"They told me in rehab that number one is recovery, number two is your significant other, number three is your children and number four is work," he said. "If I don't stay clean, I lose all of that stuff. The wife will be gone. The kids won't talk to me and I'll probably get fired."
He has worked at a manufacturing facility for 15 years.
'I was loaded'
Mike, who works in construction, owns a small business and is a stepfather, said he grew up in a normal household. He went to college, where he had "a higher blood alcohol level than grade point average." Over the 10 years that followed, he used various chemicals, including opiate painkillers. Like many others, he moved to heroin as a cheaper alternative.
His parents convinced him to go into inpatient treatment, where he said drugs were easy to find and he started shooting heroin. His parents had started attending NA meetings without his knowledge, and when he came out of treatment, he went too, even though he was still using.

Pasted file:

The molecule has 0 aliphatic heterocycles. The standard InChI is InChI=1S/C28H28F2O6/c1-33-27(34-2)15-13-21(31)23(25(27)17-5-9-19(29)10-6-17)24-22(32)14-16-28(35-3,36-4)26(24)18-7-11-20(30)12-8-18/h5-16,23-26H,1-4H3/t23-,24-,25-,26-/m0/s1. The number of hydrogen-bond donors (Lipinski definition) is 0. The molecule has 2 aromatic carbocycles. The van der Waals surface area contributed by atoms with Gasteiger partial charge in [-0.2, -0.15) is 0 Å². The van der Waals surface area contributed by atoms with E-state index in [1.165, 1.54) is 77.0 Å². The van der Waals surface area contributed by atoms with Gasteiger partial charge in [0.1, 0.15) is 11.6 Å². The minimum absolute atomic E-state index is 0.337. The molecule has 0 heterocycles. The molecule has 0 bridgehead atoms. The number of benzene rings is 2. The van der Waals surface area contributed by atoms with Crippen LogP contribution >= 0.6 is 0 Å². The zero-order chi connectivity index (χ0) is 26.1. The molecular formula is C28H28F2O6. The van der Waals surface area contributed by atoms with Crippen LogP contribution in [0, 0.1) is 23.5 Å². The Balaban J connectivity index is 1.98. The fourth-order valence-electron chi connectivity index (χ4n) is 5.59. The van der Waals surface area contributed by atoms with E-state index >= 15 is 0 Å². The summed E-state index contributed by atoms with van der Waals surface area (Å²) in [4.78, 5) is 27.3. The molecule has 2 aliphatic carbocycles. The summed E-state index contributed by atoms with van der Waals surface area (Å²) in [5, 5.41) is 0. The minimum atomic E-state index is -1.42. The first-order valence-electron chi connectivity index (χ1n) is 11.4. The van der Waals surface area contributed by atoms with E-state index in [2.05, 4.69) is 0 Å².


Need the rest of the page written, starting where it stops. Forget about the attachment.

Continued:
"I was loaded, but I came. I kept coming," he said.
People who are high are welcome to attend meetings as long as they aren't disruptive. They're often greeted at the door with a hug and told, "We love you. Keep coming back."
Mike said it was fun to use drugs with other people, but awkward to go to a meeting with 50 people who were not using. After six months, he snapped off the top of a hypodermic needle he had been holding onto "just in case" and threw it away.
He now belongs to NA's public relations committee and sometimes speaks at schools. On one outing, a little girl tapped him on the shoulder and handed him a folded note thanking him for coming, because her mother also is in recovery.
Mark, 38, with four years clean, grew up the oldest of eight children in a chaotic household. He started using drugs at an early age.